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July 26, 2005
But Northwest CEO Doug Steenland said he is running out of words to describe how poor the airline's financial situation has become. Northwest officials discussed the company's earnings Tuesday amid a perfect storm of rising fuel prices, threats of bankruptcy, and a potential strike by mechanics.
St. Paul, Minn. — There was good news buried amid another quarter of red ink at Northwest. Passenger traffic rose almost 7 percent, despite the airline's earlier prediction that growth this year would be flat.
Northwest planes were 84 percent full, a new record. And even with a pending strike, the airline says ticket reservation trends look good. All this means revenues rose more than 11 percent during the second quarter.
But as with any company, there are revenues and there are expenses. At Northwest those expenses were up even more than revenues -- 18 percent over the year before, creating a net loss of $225 million for the quarter. The loss is even greater, $279 million, if you exclude the profits from some shares in another company the airline was able to sell.
The main culprit, as usual, was the price of jet fuel. Northwest paid 58 percent more to gas up its planes than it did one year ago.
Company officials say the solution, also nothing new, is to cut labor costs. Speaking on a conference call to financial analysts and the media, CEO Doug Steenland said Northwest's labor costs are now the highest in the industry.
"We are benefiting from $300 million in annual pay and benefit costs taken by our pilots, management and salaried employees starting last December," said Steenland. "But that is not enough."
The airline says it needs another $800 million in annual savings from its major unions. Northwest officials are negotiating with groundworkers and flight attendants, though the most pressing contract battle is with mechanics.
Mechanics say they are ready to strike on Aug. 19 over Northwest's proposal to save $176 million a year through job and wage cuts. Steenland revealed that the two sides are set to talk again next week, starting Tuesday, in Washington D.C.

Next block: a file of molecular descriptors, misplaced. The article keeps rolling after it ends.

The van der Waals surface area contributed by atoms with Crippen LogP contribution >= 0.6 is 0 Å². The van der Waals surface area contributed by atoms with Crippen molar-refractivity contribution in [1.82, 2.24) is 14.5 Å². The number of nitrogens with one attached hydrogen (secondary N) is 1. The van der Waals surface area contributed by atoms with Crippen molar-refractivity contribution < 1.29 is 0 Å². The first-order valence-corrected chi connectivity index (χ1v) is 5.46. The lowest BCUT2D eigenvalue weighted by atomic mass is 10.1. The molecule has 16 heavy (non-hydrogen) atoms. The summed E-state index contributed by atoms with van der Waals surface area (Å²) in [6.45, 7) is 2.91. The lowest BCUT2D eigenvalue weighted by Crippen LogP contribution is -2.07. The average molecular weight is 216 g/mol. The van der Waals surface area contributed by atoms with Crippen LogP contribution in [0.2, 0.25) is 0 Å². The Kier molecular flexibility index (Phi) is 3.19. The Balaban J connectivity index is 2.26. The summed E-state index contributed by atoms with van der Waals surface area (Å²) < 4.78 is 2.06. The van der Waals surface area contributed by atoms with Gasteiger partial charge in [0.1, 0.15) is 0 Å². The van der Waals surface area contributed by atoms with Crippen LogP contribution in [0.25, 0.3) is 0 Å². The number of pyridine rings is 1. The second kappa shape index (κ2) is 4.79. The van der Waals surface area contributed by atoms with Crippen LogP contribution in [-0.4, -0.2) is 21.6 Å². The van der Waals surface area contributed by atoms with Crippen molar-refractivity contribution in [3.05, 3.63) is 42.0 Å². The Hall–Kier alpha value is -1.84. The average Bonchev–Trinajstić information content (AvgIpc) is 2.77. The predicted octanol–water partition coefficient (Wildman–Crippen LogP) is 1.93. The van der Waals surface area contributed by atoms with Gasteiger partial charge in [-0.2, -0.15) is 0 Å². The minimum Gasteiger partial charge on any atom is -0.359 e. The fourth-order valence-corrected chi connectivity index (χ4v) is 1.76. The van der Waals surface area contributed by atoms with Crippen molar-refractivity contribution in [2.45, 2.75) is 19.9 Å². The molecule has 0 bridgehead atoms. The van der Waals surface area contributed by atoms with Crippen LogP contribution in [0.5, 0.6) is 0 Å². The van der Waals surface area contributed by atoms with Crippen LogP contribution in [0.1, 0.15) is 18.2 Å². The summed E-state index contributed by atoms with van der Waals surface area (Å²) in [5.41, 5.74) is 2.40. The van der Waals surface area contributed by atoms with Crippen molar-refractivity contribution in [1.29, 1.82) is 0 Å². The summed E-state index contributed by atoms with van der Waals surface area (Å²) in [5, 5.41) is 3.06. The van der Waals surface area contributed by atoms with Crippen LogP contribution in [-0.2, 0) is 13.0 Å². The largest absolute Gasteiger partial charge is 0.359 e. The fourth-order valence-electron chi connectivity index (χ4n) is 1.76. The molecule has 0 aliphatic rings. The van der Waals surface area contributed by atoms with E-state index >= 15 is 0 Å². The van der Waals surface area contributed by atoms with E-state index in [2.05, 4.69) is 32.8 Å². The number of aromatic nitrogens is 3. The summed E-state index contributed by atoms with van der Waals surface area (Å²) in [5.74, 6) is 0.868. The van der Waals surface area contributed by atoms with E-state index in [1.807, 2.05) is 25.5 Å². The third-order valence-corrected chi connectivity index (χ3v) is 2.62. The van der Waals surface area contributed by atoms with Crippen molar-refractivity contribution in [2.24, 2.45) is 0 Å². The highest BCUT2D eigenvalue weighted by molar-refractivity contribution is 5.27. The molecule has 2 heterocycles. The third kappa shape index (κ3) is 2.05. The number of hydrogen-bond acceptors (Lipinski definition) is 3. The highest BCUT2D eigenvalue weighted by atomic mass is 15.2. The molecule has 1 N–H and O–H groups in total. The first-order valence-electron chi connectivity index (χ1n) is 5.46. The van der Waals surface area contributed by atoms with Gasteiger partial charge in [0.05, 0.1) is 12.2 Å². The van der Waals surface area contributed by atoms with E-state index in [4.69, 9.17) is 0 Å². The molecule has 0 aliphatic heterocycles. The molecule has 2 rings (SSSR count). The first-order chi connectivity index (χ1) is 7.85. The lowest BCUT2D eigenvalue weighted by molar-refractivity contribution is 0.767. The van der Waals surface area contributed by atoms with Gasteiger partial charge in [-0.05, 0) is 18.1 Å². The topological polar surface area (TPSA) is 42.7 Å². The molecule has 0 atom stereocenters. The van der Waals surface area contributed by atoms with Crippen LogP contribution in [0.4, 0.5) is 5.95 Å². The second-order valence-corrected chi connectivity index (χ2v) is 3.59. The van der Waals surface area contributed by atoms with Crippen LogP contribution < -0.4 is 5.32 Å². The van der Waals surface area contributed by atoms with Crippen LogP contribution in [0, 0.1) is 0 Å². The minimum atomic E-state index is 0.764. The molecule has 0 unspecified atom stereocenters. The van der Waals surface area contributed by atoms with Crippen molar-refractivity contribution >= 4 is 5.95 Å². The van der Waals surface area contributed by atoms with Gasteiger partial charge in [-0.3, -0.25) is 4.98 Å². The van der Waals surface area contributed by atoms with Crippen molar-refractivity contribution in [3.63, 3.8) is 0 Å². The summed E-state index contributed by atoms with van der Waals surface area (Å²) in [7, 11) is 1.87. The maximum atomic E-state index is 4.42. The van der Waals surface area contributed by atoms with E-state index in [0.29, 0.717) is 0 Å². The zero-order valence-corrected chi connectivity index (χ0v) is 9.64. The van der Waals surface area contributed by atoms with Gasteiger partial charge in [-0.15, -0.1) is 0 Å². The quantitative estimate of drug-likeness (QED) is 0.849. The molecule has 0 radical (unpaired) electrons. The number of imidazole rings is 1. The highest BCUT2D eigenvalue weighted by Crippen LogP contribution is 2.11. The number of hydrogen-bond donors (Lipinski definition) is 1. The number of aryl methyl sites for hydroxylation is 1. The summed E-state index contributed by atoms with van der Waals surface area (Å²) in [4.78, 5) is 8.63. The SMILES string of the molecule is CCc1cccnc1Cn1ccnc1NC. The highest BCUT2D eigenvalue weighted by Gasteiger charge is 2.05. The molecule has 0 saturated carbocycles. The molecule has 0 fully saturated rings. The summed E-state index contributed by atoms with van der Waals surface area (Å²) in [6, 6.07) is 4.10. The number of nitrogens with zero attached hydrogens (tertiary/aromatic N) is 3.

Northwest officials restated their confidence that they can weather a mechanics strike with no schedule disruptions. This is disputed by mechanics, who say replacements will be poorly prepared to turn planes around quickly in an unfamiliar airport.
But according to Northwest's chief of marketing and distribution, Tim Griffin, travelers have not been scared away by the pending strike.
"We have not seen any impact in our advance bookings, either the absolute totals or when we look at relative bookings -- that is, our share of bookings from travel agents seem not to be impacted," Griffin said.
Griffin also says less than 1 percent of callers to Northwest reservation centers have asked about the possible strike.
Many observers say a mechanics strike could be much more difficult for Northwest if flight attendants refuse to cross the picket line. CEO Steenland addressed this question, saying the flight attendants' contract has no provision allowing for a sympathy strike.
Even though Northwest is training replacement flight attendants, Steenland says he has assurances from flight attendant union leaders that no sympathy strike will happen.
Professional Flight Attendants Association board member Peter Fiske, though, says his union has given no such assurance, and has the right to a sympathy strike under federal law.
"Our contract is silent on the issue of whether we can do something like that or not. However, the Railway Labor Act is very clear that we are permitted to do something like that. And while we have not made that decision, we are keeping our options open," said Fiske.
Flight attendants would have to vote before they could strike in support of mechanics. Fiske also says unlike mechanics, there is some movement in contract talks between his union and the airline.
In addition to labor cost cuts, Northwest has said Congessional relief of its pension funding obligations is critical to avoid bankruptcy.
The Senate Finance Committee has just approved a bill CEO Doug Steenland says is acceptable. It would give troubled airlines at least 14 years to pay off their pension deficits, provided they freeze their current plans before accumulating further losses, something Northwest is trying to do. A similar bill is working its way through the House.